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OP-ED: California Water Action Plan
July 05, 2014, 05:00 AM By Art Kiesel

Art Kiesel

I recently focused on the water shortage problems we face in California. This piece will focus on some of the strategies the state is taking to combat our drought dilemma. Make no mistake, without a long-term water plan, California as a whole will be facing continued drought conditions. We at the local level will be implementing green (now turning to brown) grass alternatives, the problem is much larger for the state. We boast, and deservedly so, of our park system to be among the best on the Peninsula and maybe the state. Although we have done a stellar job of water conservation over the past several years, it is not the entire answer as we cannot conserve to zero water usage.

As the chair of the Housing, Community and Economic Development Policy Committee for the League of California Cities representing members of all 58 counties, one of the more recent topics for discussion was the California Water Action Plan. The comments and perspectives from the various committee members were most enlightening. Each showed a passion for the need to address the water shortage issue but from various points of view from agriculture needs to bedroom communities and industrial needs.

On the first page of the document is a quote from Gov. Jerry Brown’s State of the State speech from Jan. 22, 2014, as follows “Among all our uncertainties, weather is one of the most basic. We can’t control it. We can only live with it, and now we have to live with a very serious drought of uncertain duration.” The phrase that really caught my attention was “drought of uncertain duration” which got me into thinking about our long-term water issues.

The plan does a reasonably good job of presenting the issues in the introduction which fits my style of fully defining the problem before developing solutions. The major areas of issues to be addressed that are outlined in the plan is uncertain water supplies, drought, declining groundwater supplies, poor water quality, declining native fish species and loss of wildlife habitat, floods, supply disruptions, population growth and climate change.

There are many California residents who either lived in another state or some of our youth were not born yet when we experienced a flood in 1995 when 48 of California’s 58 counties had to declare a state of emergency or when the Bay Area experienced mudslides from the heavy rains of the early 1980s. Using water sparingly is one aspect but surviving a deluge is another. Mother Nature works on her own timetable and we need to be prepared for both extremes.

The plan addresses more water storage. When it does rain, and hopefully sooner rather than never, we will need to employ a more comprehensive and complex water management system so that the ecosystem is not impacted. Implementation of the plan will take money — lots of money starting with an $11 billion bond expected to be on the November 2014 ballot.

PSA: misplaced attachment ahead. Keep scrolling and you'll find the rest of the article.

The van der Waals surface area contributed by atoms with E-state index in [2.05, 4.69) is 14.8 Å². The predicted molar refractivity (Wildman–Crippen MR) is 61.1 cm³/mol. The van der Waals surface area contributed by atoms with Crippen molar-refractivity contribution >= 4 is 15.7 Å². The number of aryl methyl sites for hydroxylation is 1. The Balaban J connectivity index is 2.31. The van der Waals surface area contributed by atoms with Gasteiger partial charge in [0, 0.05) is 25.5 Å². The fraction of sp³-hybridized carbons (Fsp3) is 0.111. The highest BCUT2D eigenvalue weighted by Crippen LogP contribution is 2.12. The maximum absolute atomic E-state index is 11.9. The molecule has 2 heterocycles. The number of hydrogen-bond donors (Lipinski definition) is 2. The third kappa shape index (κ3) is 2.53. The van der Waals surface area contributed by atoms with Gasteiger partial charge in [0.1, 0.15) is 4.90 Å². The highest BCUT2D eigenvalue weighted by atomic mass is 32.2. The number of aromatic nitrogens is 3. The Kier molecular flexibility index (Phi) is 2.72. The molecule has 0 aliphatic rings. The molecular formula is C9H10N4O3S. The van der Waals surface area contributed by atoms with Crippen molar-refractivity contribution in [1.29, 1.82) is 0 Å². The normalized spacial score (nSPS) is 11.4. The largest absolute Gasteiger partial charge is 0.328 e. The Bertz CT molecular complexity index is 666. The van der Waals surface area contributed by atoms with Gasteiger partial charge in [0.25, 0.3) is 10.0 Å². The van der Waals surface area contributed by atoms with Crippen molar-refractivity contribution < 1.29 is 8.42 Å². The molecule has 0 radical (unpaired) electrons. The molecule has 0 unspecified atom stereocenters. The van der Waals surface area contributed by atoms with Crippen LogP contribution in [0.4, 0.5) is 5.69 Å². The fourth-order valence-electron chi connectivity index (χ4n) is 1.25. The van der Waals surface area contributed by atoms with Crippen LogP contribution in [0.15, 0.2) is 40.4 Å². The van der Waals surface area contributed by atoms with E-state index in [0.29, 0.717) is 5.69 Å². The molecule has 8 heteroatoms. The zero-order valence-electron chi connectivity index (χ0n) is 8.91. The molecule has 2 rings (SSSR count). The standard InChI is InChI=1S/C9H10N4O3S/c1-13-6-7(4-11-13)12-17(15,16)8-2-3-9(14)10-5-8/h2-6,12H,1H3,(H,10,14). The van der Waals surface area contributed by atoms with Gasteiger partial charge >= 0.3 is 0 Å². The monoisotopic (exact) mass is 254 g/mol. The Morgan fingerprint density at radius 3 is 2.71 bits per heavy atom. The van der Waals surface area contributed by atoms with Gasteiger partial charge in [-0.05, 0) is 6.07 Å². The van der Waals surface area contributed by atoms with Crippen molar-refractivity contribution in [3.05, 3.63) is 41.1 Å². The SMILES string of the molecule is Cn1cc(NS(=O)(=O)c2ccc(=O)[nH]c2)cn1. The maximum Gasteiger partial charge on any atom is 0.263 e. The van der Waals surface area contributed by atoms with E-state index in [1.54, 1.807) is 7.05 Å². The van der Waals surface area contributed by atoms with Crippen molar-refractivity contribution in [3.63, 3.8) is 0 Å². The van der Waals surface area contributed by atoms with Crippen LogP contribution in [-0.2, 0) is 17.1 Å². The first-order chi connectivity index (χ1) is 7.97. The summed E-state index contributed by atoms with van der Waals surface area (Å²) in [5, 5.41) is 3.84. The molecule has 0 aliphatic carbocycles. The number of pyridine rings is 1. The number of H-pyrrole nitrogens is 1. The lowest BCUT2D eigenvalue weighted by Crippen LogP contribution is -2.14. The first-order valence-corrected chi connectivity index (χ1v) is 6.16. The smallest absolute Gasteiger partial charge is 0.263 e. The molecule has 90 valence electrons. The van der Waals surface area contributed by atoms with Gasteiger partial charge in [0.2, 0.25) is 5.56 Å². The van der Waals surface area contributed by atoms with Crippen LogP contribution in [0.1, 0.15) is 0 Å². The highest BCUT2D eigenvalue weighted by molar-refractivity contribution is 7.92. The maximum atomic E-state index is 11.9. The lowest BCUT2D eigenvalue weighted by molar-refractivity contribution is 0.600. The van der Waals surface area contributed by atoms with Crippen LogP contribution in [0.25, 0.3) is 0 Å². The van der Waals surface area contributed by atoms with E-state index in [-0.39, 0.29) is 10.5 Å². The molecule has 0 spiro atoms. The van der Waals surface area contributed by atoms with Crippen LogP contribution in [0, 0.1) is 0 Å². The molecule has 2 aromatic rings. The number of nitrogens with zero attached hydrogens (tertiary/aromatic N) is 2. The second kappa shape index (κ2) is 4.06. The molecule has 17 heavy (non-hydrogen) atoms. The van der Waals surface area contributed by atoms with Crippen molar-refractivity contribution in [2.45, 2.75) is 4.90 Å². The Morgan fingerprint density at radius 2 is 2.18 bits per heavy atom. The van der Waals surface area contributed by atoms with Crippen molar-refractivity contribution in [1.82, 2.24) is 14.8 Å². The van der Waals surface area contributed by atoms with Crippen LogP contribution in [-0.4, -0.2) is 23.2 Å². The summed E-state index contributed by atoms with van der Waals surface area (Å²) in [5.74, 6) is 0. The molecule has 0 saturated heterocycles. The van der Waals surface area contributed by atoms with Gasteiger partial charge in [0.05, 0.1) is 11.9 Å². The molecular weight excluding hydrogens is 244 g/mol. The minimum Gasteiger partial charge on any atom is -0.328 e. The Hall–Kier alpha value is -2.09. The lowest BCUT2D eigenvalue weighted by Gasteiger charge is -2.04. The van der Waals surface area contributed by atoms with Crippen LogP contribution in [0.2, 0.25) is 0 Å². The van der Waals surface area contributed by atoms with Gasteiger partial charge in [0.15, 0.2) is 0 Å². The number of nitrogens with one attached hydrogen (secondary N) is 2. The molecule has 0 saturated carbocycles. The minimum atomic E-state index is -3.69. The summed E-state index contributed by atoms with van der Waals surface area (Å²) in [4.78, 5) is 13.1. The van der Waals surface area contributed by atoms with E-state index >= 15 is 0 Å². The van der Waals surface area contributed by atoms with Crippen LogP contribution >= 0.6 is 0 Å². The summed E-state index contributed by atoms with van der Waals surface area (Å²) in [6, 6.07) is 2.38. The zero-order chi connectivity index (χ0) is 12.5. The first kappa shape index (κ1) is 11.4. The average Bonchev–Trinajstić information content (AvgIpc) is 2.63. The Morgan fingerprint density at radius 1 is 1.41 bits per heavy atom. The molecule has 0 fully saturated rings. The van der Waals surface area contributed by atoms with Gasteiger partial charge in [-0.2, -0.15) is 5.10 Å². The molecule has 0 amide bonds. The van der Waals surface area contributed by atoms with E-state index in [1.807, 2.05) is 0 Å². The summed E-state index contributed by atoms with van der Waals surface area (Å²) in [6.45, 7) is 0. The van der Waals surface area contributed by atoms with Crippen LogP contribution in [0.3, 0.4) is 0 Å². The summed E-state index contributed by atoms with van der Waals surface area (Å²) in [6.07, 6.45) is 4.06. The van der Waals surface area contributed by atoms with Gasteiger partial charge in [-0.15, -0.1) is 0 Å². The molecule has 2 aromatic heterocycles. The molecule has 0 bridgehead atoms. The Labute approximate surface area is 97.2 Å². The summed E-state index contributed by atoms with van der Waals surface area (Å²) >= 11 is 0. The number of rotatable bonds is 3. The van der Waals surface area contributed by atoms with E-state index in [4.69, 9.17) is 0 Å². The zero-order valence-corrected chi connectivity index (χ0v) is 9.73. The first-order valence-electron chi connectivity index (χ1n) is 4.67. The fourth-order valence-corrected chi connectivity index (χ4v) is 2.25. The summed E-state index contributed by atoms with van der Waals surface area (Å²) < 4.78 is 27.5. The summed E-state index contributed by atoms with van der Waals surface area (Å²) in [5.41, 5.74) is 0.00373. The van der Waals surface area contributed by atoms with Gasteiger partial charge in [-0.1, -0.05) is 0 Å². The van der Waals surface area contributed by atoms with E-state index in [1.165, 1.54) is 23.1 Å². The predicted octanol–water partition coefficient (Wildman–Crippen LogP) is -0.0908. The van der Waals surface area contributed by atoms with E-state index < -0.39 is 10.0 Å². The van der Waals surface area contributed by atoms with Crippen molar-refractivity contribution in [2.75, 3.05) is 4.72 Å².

The California Water Action Plan is an easy read but its implications will be the basis for how we go about our lives in the future with much more restrictions on our water usage. The plan can be obtained at

There is currently proposed legislation in Sacramento to ease some of the environmental requirements for the installation of recycled water piping. We fully expect that a lot more legislation will be introduced as needed and as the plan progresses through rollout. Water will become a more expensive commodity in the future and we will need to pay more attention to budgeting water as we do money in our checkbooks. We citizens will be faced with making water conservation a way of life. Growing up in San Francisco as I have, if I needed water, a turn of the tap satisfied that need. Green grass in our parks will in some cases be a thing of the past as we have been replacing the grass in our parks with synthetic turf sports fields. Currently, we have one pipe reaching our homes providing us with water. In the future, we will have two pipes attached to our homes the second of which will provide recycled water for our irrigation needs.

There is some serious talk of El Niño weather conditions making matters even worse. And should our next winter provide us with increased levels of rainfall, I hope we as a society do not revert back into complacency as we have in the past.

Art Kiesel is the vice mayor of Foster City. He can be reached at or 573-7359.



Tags: water, california, state, drought, money, which,

Other stories from today:

Letter: Cheneys blame Obama
Why we celebrate Independence Day
OP-ED: California Water Action Plan

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